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Ebike Insurance – everything you need to know

Once you’ve bought an ebike, you’ll want to make sure it remains safe and sound. Whether you’re accident-prone or wary of having your ebike snatched, insurance will give you peace of mind and ensure you’re not out of pocket when misfortune strikes. Here’s our short guide on what you need to know when buying ebike insurance. 

What does ebike insurance cover? 

As with any type of insurance, the devil is in the detail. Each policy has different levels of coverage and limitations, so make sure to read the fine print before you buy. At a general level, though, you’ll want your policy to include things like Malicious or Accidental Damage, Theft, Personal Accident, and Third Party Liability. Here’s what they generally cover, and some common limitations to look out for. 

Malicious or Accidental Damage

This aspect of the insurance will cover you for damage to your ebike, caused by yourself (through an accident) or others (either through an accident or vandalism). 

What’s not covered

Malicious or accidental damage is restricted to ‘unexpected’ damage – not the usual wear-and-tear of the bike. If you’re unlucky enough to hit a pothole and come off, for example, the insurance will probably protect you against any necessary repair costs. A burst tire, worn thin over time, on the other hand, is unlikely to be covered. 

 

Theft 

Given all the benefits of electric bikes, it’s not surprising that they attract the attention of thieves, especially in cities. This part of the insurance will cover you for the amount you paid for your electric bike. 

What’s not covered

An insurance company is very unlikely to cover the cost of your stolen electric bike if you’ve been careless with it. Unless it’s been taken from your own home, insurers will expect you to lock the bike up securely when out in public areas – the frame must be fixed to an immovable object (like a bike rack) with an approved lock. These are locks that are classed as either bronze, silver, or gold according to the level of security they offer, and correspond to the value of the bike.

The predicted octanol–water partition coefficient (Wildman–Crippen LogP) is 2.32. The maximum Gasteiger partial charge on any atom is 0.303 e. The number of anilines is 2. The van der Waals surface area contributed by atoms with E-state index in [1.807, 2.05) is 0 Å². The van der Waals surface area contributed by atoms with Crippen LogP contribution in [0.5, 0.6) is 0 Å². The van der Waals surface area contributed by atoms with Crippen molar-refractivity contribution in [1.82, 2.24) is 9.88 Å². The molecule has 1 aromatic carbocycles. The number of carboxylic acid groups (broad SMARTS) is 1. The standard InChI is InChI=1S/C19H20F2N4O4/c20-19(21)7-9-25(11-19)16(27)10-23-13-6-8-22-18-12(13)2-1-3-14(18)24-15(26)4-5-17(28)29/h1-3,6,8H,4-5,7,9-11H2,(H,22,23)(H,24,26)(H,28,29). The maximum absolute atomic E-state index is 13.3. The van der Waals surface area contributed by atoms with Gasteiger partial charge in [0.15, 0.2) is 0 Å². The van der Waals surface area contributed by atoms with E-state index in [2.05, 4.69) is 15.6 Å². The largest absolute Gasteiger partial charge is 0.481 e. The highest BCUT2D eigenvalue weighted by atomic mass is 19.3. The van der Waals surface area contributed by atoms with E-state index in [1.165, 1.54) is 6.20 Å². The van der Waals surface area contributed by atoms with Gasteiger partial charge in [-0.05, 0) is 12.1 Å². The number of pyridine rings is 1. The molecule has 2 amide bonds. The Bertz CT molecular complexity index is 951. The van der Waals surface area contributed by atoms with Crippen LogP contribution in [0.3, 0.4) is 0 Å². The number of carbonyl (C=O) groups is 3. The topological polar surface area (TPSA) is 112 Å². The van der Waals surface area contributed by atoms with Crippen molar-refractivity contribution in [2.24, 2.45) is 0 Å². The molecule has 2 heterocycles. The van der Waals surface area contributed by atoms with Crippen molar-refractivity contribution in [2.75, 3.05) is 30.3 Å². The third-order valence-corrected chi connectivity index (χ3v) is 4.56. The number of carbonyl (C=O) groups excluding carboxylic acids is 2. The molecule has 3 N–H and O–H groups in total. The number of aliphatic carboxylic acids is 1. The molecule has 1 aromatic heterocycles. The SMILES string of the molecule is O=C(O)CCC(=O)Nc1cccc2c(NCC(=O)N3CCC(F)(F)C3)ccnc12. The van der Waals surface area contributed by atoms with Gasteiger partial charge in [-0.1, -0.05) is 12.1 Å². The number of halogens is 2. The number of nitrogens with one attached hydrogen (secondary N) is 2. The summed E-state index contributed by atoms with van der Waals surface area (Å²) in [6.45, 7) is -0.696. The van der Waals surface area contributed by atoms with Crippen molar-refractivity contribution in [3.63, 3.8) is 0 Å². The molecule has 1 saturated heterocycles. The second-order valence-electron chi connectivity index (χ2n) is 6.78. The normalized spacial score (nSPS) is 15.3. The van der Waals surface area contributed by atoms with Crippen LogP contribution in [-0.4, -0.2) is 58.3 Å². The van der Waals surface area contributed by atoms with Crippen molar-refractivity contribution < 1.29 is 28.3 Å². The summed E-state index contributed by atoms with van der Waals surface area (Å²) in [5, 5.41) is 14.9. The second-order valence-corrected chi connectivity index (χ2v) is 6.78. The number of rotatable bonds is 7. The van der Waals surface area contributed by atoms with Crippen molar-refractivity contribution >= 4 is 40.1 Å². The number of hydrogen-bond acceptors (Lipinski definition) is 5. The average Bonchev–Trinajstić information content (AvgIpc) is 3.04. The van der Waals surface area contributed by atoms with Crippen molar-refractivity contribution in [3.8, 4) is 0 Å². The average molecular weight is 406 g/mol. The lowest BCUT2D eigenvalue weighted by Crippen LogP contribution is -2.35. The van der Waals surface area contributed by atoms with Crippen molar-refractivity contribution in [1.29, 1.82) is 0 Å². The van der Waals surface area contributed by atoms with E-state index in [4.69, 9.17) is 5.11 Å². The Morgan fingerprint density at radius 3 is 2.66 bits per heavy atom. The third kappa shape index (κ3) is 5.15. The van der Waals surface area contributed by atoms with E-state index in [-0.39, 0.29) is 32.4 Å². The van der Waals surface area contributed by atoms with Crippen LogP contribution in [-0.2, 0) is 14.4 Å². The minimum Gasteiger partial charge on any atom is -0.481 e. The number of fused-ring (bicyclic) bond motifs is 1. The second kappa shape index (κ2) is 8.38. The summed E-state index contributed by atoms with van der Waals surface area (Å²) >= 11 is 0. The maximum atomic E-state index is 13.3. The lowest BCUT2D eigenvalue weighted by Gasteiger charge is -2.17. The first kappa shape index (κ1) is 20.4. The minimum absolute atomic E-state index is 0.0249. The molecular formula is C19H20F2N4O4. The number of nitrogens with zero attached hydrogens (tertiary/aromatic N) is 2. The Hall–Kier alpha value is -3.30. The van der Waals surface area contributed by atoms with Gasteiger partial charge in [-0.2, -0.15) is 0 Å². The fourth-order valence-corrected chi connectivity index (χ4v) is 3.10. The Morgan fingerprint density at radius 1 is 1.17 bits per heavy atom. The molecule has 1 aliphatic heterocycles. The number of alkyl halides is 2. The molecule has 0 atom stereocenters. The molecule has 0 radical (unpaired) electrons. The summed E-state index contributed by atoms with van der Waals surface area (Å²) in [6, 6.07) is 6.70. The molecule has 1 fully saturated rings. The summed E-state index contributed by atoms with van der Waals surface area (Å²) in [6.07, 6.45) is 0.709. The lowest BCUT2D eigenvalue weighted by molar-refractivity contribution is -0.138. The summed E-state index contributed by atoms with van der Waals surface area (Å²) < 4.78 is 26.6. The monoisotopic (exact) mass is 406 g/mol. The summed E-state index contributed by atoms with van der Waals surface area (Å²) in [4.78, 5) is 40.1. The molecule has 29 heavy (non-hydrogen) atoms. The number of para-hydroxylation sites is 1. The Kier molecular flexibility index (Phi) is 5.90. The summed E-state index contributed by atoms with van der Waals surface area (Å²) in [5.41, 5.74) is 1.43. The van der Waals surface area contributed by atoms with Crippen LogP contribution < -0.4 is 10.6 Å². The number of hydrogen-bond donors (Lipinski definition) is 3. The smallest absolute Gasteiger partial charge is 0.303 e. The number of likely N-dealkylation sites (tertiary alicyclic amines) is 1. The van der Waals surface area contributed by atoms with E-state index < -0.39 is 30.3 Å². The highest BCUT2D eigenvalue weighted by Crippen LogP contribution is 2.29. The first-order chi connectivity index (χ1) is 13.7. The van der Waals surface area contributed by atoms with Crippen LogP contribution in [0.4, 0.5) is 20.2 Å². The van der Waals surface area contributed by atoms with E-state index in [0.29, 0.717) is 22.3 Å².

Personal Accident 

As long as you ride responsibly and within the bounds of the law, you’re unlikely to suffer a serious injury from riding an ebike. If you do happen to come off whilst riding though, you may be entitled to a payout from the insurer, depending on the injury sustained and its severity. 

What’s not covered 

This element of ebike insurance generally covers only the most serious injuries – loss of sight, loss of limbs, and Emergency Dental Treatment. Insurers aren’t going to pay out for cuts and bruises. 

 

Third-Party liability 

This covers you for accidental damage caused to other people and their property. Whilst we’re sure that you’ll make every effort to keep safe on the roads, if your attention lapses for a moment and causes an accident involving someone else (or their property), you should be covered for any damages caused. 

What’s not covered 

There seems to be quite some variance between policies with regards to limitations, but as a general rule, injury and damage inflicted on family members and their property would not be covered under Third Party liability. 

 

How much does electric bike insurance cost? 

This very much depends on the cost of your ebike and where you happen to live. We’d advise using a comparison website to filter out the best deals and choose the policy that best suits you. We ran a search for our very own Furo X, and the annual cost ranged from £96 to £198 – a significant difference in price, but reflective of the different levels of cover. 

When you’re out and about on your electric bike, the last thing you want to think about is the cost of any misfortune – whether that be an accident or theft. With adequate insurance in place, you’ll feel freer to fully enjoy your ride, safe in the knowledge that you’re covered in case you get struck by some bad luck. And if you own of one FuroSystem’s electric bikes, know that you’re covered by a manufacturer’s guarantee if anything breaks or defects within the first two years (as long as it’s not caused by normal wear and tear, rider damage, or misuse). 

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